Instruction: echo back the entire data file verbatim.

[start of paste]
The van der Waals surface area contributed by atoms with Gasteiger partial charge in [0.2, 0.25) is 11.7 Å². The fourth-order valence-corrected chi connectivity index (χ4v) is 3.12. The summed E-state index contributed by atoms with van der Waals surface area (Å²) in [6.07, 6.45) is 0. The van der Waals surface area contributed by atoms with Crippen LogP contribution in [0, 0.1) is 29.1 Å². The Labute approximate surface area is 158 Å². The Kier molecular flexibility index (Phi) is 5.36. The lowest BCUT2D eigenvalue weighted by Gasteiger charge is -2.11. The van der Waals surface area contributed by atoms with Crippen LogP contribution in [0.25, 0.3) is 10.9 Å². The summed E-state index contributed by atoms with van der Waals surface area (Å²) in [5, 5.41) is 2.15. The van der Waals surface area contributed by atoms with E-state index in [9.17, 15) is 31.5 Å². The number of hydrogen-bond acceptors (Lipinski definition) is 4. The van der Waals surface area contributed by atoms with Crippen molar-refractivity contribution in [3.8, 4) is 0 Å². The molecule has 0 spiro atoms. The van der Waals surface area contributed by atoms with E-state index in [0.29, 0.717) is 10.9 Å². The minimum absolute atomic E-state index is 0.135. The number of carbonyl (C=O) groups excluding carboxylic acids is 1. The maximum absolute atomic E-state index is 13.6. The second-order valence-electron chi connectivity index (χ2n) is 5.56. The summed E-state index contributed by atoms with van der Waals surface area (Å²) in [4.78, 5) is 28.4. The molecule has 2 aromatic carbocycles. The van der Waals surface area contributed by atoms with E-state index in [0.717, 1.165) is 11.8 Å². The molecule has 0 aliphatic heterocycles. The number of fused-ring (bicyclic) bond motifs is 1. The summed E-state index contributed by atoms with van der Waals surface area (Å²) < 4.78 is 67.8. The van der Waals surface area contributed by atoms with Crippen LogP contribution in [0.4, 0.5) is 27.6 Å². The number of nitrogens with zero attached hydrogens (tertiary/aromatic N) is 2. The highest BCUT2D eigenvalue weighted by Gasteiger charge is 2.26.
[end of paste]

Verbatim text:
The van der Waals surface area contributed by atoms with Gasteiger partial charge in [0.2, 0.25) is 11.7 Å². The fourth-order valence-corrected chi connectivity index (χ4v) is 3.12. The summed E-state index contributed by atoms with van der Waals surface area (Å²) in [6.07, 6.45) is 0. The van der Waals surface area contributed by atoms with Crippen LogP contribution in [0, 0.1) is 29.1 Å². The Labute approximate surface area is 158 Å². The Kier molecular flexibility index (Phi) is 5.36. The lowest BCUT2D eigenvalue weighted by Gasteiger charge is -2.11. The van der Waals surface area contributed by atoms with Crippen LogP contribution in [0.25, 0.3) is 10.9 Å². The summed E-state index contributed by atoms with van der Waals surface area (Å²) in [5, 5.41) is 2.15. The van der Waals surface area contributed by atoms with E-state index in [9.17, 15) is 31.5 Å². The number of hydrogen-bond acceptors (Lipinski definition) is 4. The van der Waals surface area contributed by atoms with Crippen molar-refractivity contribution in [3.8, 4) is 0 Å². The molecule has 0 spiro atoms. The van der Waals surface area contributed by atoms with E-state index in [0.29, 0.717) is 10.9 Å². The minimum absolute atomic E-state index is 0.135. The number of carbonyl (C=O) groups excluding carboxylic acids is 1. The maximum absolute atomic E-state index is 13.6. The second-order valence-electron chi connectivity index (χ2n) is 5.56. The summed E-state index contributed by atoms with van der Waals surface area (Å²) in [4.78, 5) is 28.4. The molecule has 2 aromatic carbocycles. The van der Waals surface area contributed by atoms with E-state index in [0.717, 1.165) is 11.8 Å². The molecule has 0 aliphatic heterocycles. The number of fused-ring (bicyclic) bond motifs is 1. The summed E-state index contributed by atoms with van der Waals surface area (Å²) < 4.78 is 67.8. The van der Waals surface area contributed by atoms with Crippen LogP contribution in [0.4, 0.5) is 27.6 Å². The number of nitrogens with zero attached hydrogens (tertiary/aromatic N) is 2. The highest BCUT2D eigenvalue weighted by Gasteiger charge is 2.26.